For the flip house kitchen, Henry will be building custom white oak panels for the refrigerator. This means that we will have to go with a built-in fridge instead of a counter depth. There does seem to be some confusion when it comes to these types of refrigerators. The names can be a little deceiving. So let’s look into the differences and the pros and cons of each.
What is a Built-in Refrigerator?
A built-in refrigerator is one that is designed to be housed in your cabinetry or a custom-built surround. The sides of the fridge are flush with the cabinets on each side. Some built-in refrigerators have doors that protrude past surrounding cabinets and others are flush. These two types cause some confusion for people who are shopping for a built-in refrigerator. To clear up the confusion, here’s an explanation of each.
Two types of built-in refrigerators
Overlay built-in refrigerators have doors that extrude past your kitchen cabinets. The doors are panel-ready. So they can be stainless or have panels attached that match your cabinets. On overlay units, the vent is usually visible above the doors, but this can also be covered with a panel.
Integrated built-in refrigerators are designed to seamlessly match the surrounding cabinets. This means that the doors of an integrated fridge will not protrude past your cabinet doors. They are flush with them, creating a seamlessly integrated look. With the refrigerator doors shut, it is nearly impossible to spot an integrated fridge in a kitchen.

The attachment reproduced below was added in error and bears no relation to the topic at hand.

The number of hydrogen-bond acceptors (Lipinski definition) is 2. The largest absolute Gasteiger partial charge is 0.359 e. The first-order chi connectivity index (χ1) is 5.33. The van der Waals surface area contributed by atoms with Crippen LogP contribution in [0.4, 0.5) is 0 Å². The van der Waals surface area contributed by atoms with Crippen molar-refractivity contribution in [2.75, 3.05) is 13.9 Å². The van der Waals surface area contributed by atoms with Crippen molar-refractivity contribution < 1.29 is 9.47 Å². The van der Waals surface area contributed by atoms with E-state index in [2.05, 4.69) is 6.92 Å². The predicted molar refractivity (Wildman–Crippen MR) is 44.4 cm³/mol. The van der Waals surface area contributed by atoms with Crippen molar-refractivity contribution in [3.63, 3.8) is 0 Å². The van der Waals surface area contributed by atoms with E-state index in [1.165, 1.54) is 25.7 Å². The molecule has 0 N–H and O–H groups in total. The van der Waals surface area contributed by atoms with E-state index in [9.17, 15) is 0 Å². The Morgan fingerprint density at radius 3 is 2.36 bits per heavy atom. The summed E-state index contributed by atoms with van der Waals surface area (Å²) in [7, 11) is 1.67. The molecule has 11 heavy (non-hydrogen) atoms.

One negative to built-in refrigerators is that they typically have less storage than a counter depth due to their shallower depth. However, this is made up for in models that are wider and taller.
Pros of a Built-in Refrigerator
- Panel ready to match kitchen cabinets
- High-end look
- Increases value of kitchen
- More customizable
- Longer lifespan
Cons of a Built-in Refrigerator
- More expensive
- Less Storage
- More difficult to install
What is a Counter Depth Refrigerator?
A counter depth refrigerator is a freestanding unit with a body that is the depth of the counter (24 inches), but the doors protrude past that at least 2 inches. Since it is freestanding, it can go pretty much anywhere. It can be placed against a wall by itself, or between cabinets. There are even cabinets made to house a counter depth refrigerator, but it still will stick out quite a bit and not provide you with that same integrated look of a built-in fridge.
If you place your counter depth fridge in an enclosure, there will need to be a decent-sized gap between it and the cabinet above. This allows space for the airflow that they require. Whereas built-in refrigerators are made so that they do not require much space for proper ventilation.
Pros of a Counter Depth Refrigerator
- More affordable
- More storage
- Easier to Install
Cons of a Counter Depth Refrigerator
- Not an integrated look
- Not as many size options
Which type of refrigerator you choose really comes down to appearance and budget. You have to ask yourself, do I want my refrigerator to be seamlessly integrated with my cabinets? And if so, is it worth the extra money to me? As mentioned above, we went with a built-in (integrated) refrigerator in our house and we are doing one in the flip house, but we had a specific look we are trying to achieve.
I hope after reading this you now have a better understanding of the differences between a Built-In and Counter Depth Refrigerator and you’ll be able to make the right choice for your kitchen!